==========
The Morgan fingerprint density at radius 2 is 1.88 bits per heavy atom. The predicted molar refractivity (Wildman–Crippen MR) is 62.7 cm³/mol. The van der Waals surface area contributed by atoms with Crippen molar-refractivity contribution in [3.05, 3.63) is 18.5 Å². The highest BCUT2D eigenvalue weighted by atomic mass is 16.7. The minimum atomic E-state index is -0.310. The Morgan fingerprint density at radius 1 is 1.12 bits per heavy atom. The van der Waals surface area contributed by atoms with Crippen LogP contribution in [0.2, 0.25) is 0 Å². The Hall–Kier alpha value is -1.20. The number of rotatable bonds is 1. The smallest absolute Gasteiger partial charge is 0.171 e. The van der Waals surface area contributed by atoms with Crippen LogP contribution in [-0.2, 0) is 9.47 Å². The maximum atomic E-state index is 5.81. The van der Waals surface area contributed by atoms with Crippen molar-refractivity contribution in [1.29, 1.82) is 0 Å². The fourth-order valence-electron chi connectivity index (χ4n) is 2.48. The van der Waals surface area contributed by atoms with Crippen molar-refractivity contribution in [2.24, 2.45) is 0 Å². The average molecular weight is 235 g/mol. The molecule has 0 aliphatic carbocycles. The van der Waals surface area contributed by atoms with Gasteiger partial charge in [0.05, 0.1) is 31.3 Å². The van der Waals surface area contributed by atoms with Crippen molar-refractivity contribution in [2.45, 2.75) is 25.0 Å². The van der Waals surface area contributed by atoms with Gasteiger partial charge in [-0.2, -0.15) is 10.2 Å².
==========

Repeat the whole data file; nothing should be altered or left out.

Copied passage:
The Morgan fingerprint density at radius 2 is 1.88 bits per heavy atom. The predicted molar refractivity (Wildman–Crippen MR) is 62.7 cm³/mol. The van der Waals surface area contributed by atoms with Crippen molar-refractivity contribution in [3.05, 3.63) is 18.5 Å². The highest BCUT2D eigenvalue weighted by atomic mass is 16.7. The minimum atomic E-state index is -0.310. The Morgan fingerprint density at radius 1 is 1.12 bits per heavy atom. The van der Waals surface area contributed by atoms with Crippen LogP contribution in [0.2, 0.25) is 0 Å². The Hall–Kier alpha value is -1.20. The number of rotatable bonds is 1. The smallest absolute Gasteiger partial charge is 0.171 e. The van der Waals surface area contributed by atoms with Crippen LogP contribution in [-0.2, 0) is 9.47 Å². The maximum atomic E-state index is 5.81. The van der Waals surface area contributed by atoms with Crippen molar-refractivity contribution in [1.29, 1.82) is 0 Å². The fourth-order valence-electron chi connectivity index (χ4n) is 2.48. The van der Waals surface area contributed by atoms with Crippen molar-refractivity contribution in [2.24, 2.45) is 0 Å². The average molecular weight is 235 g/mol. The molecule has 0 aliphatic carbocycles. The van der Waals surface area contributed by atoms with Gasteiger partial charge in [0.05, 0.1) is 31.3 Å². The van der Waals surface area contributed by atoms with Crippen molar-refractivity contribution in [2.45, 2.75) is 25.0 Å². The van der Waals surface area contributed by atoms with Gasteiger partial charge in [-0.2, -0.15) is 10.2 Å².